(Scottish) Free Presbyterians seem to be known to outsiders mostly, if often in caricature, as not much more than a bastion of staunch sabbatarianism and unwavering opposition to Roman Catholicism, among all the other things that traditional calvinistic presbyterianism is generally reviled and resented for.*
Skipping lightly over the apostles and the reformation, the immediate story began with the Disruption of 1843, when, after a decade of strife in the Church of Scotland over the question of the relations between church and state (manifested in practical questions such as who should have the final say in appointing a minister for a congregation, whether the congregation itself or some church-external authority) – and after a series of lengthy court cases where the decision went against the independence of the Church from the State in ecclesiastical matters, several hundred ministers left the Established church under the leadership of Thomas Chalmers and colleagues, and so the Free Church was formed.
The 1843 Free Church viewed itself as in a way the Church of Scotland – the Church of Scotland, Free – carrying on intact the original position of that church and everything it stood for, and leaving behind those who had abandoned the original witness.
But just fifty years later, there were new controversies within the Free Church itself, one of which revolved around the status of the church’s confession of faith, and what it meant for ministers and elders to subscribe to it. When it came to the stage that the church passed legislation which effectively allowed people to become office-bearers without making any meaningful commitment to the confession, Revs Donald Macfarlane and Donald Macdonald separated from the Free Church and formed the Free Presbyterian Church. (This was 1893.)
The FP split was tiny compared to the FC split, involving only two ministers and a handful of elders and trainee ministers, compared to the couple of hundreds in the FC case, and it attracted none of the positive publicity that the Disruption did. (It also very nearly never happened, because a substantial number of ministers who were deeply unhappy with the situation decided against leaving in the end.)
While the original FP distinctive was uncompromised (uncompromising?) commitment to the Westminster Confession, over time, various other differences have emerged between this denomination and even its closest sisters. Some of these, such as sabbath-observance and the use of psalms in worship rather than hymns, are things which would have been characteristic of all the reformation churches in Scotland in the past – abandoned for what FPs are not prepared to recognise as valid reasons. The FP version of implementing church discipline, in addition, can often take a different form from how things are done in other contemporary denominations, even the closely related ones (with several expectations about the behaviour of communicant members, for example, often not being shared by many other fellowships – in terms of what counts as ‘worldliness’ perhaps particularly, although again I think it’s fair to say that this difference has been increasing even in the past couple of decades).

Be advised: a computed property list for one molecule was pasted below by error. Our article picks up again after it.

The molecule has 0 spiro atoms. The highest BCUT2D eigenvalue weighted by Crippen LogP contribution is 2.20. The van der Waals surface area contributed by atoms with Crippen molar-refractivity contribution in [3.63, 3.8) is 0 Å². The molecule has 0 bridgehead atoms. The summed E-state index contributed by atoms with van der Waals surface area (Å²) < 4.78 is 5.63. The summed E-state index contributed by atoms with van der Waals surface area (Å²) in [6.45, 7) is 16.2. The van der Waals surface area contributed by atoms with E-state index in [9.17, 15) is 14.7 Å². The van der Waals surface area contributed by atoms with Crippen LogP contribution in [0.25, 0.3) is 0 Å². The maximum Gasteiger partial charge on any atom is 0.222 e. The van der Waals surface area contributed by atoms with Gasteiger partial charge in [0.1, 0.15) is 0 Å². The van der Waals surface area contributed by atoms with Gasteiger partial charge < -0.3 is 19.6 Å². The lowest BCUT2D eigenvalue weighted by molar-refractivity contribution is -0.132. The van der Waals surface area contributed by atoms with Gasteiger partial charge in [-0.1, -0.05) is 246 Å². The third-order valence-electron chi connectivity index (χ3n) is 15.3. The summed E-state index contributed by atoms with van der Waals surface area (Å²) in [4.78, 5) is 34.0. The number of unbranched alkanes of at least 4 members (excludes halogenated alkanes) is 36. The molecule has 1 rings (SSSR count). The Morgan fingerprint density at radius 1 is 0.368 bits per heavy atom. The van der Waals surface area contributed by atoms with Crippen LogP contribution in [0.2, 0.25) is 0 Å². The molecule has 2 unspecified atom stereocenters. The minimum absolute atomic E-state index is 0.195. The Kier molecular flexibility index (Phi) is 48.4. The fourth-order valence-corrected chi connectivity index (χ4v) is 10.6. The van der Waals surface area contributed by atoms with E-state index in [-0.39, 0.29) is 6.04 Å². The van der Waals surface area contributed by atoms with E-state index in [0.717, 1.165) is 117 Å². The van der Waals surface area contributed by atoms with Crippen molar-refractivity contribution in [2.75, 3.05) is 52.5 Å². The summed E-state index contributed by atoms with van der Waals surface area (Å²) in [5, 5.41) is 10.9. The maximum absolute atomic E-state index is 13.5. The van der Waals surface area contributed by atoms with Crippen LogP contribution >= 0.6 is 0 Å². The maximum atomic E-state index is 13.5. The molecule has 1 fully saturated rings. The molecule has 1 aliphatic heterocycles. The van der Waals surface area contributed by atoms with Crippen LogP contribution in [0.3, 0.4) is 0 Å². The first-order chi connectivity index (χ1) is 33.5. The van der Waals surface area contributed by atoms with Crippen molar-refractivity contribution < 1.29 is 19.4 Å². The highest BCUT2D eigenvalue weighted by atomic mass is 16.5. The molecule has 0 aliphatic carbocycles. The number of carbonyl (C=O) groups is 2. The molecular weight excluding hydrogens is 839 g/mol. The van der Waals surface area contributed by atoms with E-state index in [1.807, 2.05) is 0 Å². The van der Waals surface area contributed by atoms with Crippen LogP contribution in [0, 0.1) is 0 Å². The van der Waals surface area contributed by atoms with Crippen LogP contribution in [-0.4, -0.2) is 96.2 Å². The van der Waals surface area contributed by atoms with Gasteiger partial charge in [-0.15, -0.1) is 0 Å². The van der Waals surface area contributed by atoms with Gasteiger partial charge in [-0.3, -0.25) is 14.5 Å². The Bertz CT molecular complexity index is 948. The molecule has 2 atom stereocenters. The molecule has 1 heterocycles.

Differences between denominations, as you might or might not have picked up from me before, I’m not at my happiest discussing. I don’t like barriers between Christians and I don’t like bolstering them up, even when I think they’re necessary. So I’ve tried not to say anything with the intention of offending anyone – apologising now in case I failed – and trying to keep in mind that the things that divide are often much smaller than the things that unite, in the grand scheme of things.
For while one saith, I am of Paul, and another, I am of Apollos, are ye not carnal? Who then is Paul, and who is Apollos, but ministers by whom ye believed, even as the Lord gave to every man? I have planted, Apollos watered, but God gave the increase.
But just one more thing, on a personal level – whatever can be said about (what might be seen as) the peculiarities of FP practice, the preaching of the gospel is really what should hold us together and give meaning or validity to our separate existence. For as long as we have the free offer of the gospel preached from FP pulpits, for that long it makes sense to continue listening to it within the context of FP-style worship and discipline. That is, I’m not saying that the free offer of the gospel isn’t or can’t be preached in churches that don’t share exactly our position on hymns and things, but even if the FP line on worship and discipline was outwardly impeccable, in the absence of convicting and edifying preaching of the doctrines of grace and the free offer, these things wouldn’t mean much. Meantime, eccentricities and inconsistencies and outright flaws can be put up with, if the congregations who gather in simplicity of worship and whatever scruples of lifestyle are ultimately gathering to have fellowship around the gospel. ‘This is a faithful saying, and worthy of all acceptation, that Christ Jesus came into the world to save sinners.’
* On the sabbath question remember this, and on the Catholic question, the opposition is thoroughly doctrinal, rather than personal, if somewhat tenaciously resolute.